The yellow bar graph on the top left shows fuel level, 73F is the outside temperature, and the 26.8 miles is the estimated range with the battery. The vertically oriented battery shows up twice on the display in different areas and it really shows what’s going on with the electrical subsystem: green represents plug-in battery capacity and blue is the battery associated with the hybrid technology. While we’re looking at the display, also notice that for the last 691.3 miles we’ve averaged 90.1mpg. Not too shabby.
But you can get more precise data about your fuel efficiency and daily driving distance, as shown:
As you can see, the fuel efficiency when my day’s driving is less than the plug-in battery capacity is fantastic. Who doesn’t grin when they see 199.9 average mpg? Then again, notice Mar 12’s 50.3 mpg. Without the boost of those first 25-miles on all-electric the mpg definitely drops down. On the 13th, I drove quite a bit and the Prius was happy with that, delivering 66.7mpg.
While we’re looking at the dashboard, let me say that the nav system and main control screen is bloody awesome. Clearly inspired by the Tesla’s dash design, the Prius Prime has a main screen the size of a book:
As I said, lots to like with the dashboard design and controls of the Prius Prime, and I got to enjoy the daily updates on how I was driving, what kind of fuel efficiency I was seeing, etc. In fact, it’s gameified and you get a score each time you stop the engine, though you need to be careful to ensure that your primary focus is driving well and safely, not getting the best possible score.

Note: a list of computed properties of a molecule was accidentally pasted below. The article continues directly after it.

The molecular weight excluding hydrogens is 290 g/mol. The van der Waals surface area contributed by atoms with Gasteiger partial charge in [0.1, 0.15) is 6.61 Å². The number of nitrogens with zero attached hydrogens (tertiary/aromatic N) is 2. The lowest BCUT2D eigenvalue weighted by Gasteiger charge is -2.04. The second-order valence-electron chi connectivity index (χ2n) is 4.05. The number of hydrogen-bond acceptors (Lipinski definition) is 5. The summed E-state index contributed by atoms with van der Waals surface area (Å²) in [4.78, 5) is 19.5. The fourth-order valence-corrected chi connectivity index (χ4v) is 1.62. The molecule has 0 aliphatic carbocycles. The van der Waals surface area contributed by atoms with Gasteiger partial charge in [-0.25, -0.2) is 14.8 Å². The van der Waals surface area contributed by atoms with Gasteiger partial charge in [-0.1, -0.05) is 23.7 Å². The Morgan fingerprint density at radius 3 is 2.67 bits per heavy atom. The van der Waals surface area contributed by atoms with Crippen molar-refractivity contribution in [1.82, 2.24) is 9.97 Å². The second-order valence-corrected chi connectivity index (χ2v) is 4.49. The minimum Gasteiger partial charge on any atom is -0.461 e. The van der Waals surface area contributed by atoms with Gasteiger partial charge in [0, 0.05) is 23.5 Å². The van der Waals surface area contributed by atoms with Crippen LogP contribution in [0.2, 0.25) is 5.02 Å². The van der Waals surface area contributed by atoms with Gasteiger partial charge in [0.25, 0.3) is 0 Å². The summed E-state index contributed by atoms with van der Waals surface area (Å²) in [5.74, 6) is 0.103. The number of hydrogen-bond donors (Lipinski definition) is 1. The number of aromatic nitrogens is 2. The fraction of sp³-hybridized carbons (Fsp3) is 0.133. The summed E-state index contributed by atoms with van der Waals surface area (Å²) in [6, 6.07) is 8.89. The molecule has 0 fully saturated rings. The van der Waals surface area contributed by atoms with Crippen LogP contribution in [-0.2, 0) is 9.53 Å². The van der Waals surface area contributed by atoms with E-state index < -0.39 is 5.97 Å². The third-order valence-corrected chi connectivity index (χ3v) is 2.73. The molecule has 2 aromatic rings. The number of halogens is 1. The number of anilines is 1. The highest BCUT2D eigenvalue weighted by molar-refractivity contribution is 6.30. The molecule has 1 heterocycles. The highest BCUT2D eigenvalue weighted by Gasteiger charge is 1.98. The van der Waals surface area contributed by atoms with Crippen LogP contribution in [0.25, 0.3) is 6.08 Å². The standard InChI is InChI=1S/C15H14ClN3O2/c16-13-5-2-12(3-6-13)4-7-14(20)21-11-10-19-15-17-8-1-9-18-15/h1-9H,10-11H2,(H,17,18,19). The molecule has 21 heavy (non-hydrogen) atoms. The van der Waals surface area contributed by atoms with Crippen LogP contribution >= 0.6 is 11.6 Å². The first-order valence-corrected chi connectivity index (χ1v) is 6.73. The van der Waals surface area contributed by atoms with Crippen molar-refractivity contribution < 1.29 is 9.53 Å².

Oh, and like a number of cars I’ve reviewed recently, the Prius had lighted door strips:
It’s a bit hard to see during the day, but the word Prius and the blue line both glow a lovely dark blue when the door’s open. Yeah, it’s fluff, bling, but it’s pretty cool nonetheless.
But all was not great with the 2017 Toyota Prius Prime, however. It has the same dumb placement of the seat warmer controls, recessed way back behind the main dash section and just about impossible for the driver to safely turn on while driving. More than that, though, the configuration I had was a four seater, not a five seater, as you can clearly see:
This is a hard molded seat design and while it looks elegant and is convenient for the back passengers, it’s an odd decision to take a 5-seater and force it to be a 4-seater. For many families, this could be a show-stopper. Buyer beware, for sure.
Overall, however, I enjoyed driving this plug-in hybrid car more than almost anything I’ve driven in the last year. It was peppy (particularly in EV mode), the gas mileage was fantastic, and there were many days when my entire driving range for the day was well within the 24-26mi range of the plug-in electric system. There’s a certain glee in driving with zero gas consumption too, even though I understand that I was still paying for fuel, just through my electric utility. The sound system was good, the entertainment system was terrific, particularly with the huge map display, and the car garnered lots of attention everywhere I went for both its styling and technology.
AS DRIVEN: 2017 Toyota Prius Prime Advanced, model 1239A, Titanium Glow exterior, with standard TZEV hybrid synergy drice system, 1.8L DOHC 16V 4-cylinder engine and optional packages: Universal Tablet Holder, Illuminated Door Sills, Alloy Wheel Locks, Paint Protection Film, 15-inch alloy wheels, Glass Breakage Sensor and Floor & Carpet Mats. MSRP: $36,305.00
Disclosure: Toyota loaned me the 2017 Toyota Prius Prime for a week for the purposes of this writeup.
Could you equate the 6 hr charge in terms of electrical cost assuming 15 cents per kilowatt hour? You may also give the amps and I will calculate. Thanks